With polls on whether Britain will leave the European Union, the voters seem to be divided between staying and going. But for big banks in the City of London, there is a little disagreement going on: they don’t want to risk going it alone.
London, one of the major financial gateways around the world, is the biggest and busiest in Europe. It competes with Wall Street for being a place for international trading of bonds, commodities, currencies, and stocks. In terms of extremes, economic and financial crisis from Brexit (or British exit) are not causes for concern among banking executives. But even with just a minor shock, it may force major global banks to re-evaluate their European operations — a challenge that may affect basic transactions.
“London is a global center; it’s also a European center — one is contingent on the other. Financial institutions come into London from third countries, like the U.S. and from the rest of the E.U., so this creates this huge ecosystem at which London sits at the center,” says Alan Houmann, the managing director of the European government affairs for Citigroup.
The EU Membership Terms
Prime Minister David Cameron is currently negotiating changes to Britain’s membership terms before the summit meeting with the European leaders this coming February 18 and 19. Along with his counterparts in Europe, the prime ministers seek to secure the status of Britain in financial hierarchy as he looks for assurances that banks and other firms won’t be discriminated.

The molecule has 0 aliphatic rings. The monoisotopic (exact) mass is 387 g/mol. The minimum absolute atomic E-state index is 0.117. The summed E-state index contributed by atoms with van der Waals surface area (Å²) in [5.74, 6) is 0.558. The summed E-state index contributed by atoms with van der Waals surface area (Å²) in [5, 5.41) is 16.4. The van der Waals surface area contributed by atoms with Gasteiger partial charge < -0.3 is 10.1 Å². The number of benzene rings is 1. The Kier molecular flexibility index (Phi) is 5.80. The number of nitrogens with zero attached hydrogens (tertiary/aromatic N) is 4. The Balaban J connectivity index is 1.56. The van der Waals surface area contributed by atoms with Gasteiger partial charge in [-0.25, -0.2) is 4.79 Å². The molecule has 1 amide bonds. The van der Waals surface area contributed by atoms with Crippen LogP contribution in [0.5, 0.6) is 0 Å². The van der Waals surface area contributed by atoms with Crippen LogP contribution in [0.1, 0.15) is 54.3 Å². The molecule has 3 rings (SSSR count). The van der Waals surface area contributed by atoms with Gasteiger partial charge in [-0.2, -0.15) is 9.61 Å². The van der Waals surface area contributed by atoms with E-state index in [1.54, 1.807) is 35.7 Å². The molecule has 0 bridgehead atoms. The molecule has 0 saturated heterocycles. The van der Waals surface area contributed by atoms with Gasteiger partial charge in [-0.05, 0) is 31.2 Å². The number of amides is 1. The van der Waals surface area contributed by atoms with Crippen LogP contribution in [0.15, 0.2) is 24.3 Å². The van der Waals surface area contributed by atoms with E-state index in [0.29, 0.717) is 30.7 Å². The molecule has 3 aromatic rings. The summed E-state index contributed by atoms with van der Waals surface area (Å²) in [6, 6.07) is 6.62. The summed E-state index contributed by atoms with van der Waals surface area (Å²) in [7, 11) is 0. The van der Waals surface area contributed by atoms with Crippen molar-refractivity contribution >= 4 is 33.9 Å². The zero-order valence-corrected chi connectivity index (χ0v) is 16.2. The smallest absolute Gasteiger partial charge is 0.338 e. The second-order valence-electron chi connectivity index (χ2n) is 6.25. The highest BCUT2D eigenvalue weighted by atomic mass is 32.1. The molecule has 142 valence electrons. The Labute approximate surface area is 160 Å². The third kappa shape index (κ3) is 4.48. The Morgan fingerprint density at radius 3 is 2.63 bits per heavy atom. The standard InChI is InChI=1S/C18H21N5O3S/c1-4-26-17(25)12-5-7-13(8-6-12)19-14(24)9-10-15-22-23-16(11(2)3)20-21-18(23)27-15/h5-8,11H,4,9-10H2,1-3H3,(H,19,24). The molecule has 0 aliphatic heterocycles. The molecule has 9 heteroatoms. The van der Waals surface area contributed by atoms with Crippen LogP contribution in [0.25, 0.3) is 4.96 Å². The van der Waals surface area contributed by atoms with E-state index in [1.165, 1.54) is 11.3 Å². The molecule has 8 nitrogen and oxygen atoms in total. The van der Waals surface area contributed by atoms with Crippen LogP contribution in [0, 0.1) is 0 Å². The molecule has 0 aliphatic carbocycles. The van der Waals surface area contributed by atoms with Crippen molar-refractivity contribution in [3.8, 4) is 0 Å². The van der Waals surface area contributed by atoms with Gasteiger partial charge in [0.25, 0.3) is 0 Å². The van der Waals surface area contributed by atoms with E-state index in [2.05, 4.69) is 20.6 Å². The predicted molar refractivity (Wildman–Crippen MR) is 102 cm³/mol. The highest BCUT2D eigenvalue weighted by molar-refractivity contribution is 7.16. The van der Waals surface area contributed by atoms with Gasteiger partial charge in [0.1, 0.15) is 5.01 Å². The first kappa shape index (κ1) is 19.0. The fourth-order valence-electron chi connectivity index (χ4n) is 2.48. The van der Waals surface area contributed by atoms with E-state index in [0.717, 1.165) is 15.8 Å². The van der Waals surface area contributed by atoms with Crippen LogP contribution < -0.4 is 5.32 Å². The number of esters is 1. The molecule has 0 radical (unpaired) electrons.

He is currently in a political minefield. Although Germany and France wants Britain to continue to be a member of a club that helped promote peace and stability in the region for many years, other members are concerned about granting one country too many deals and breaching the basic principles of unity.
Effect on British Industry
Various British businesses benefit from buying and selling in the European Union. And although immigration is currently an issue, British companies benefit from employing any citizen of the European Union.
While bankers do not like the idea of rafting the regulations, many of them believe that a Brexit could cause problems. A major concern is that it could result to an economic downturn and a plunge of currency. According to the City of London Corporation, the financial services industry represent over 14$ of the nearly $3 trillion economy of Britain.
If Britain were to leave the European Union, bankers fear that they might no longer have the right to offer services (securities trading, investment management, and foreign exchange) to clients that are in other European countries.
Big international banks, however, believe that they would survive a Brexit. Most have operations in the Eurozone that they could expand over time. Some are already moving their operations from London in the aim of reducing costs. Credit Suisse, for instance, has opened a branch in Dublin. Viewed in this perspective, a Brexit might not be that risky to any specific bank as it is to London’s role as a global financial center.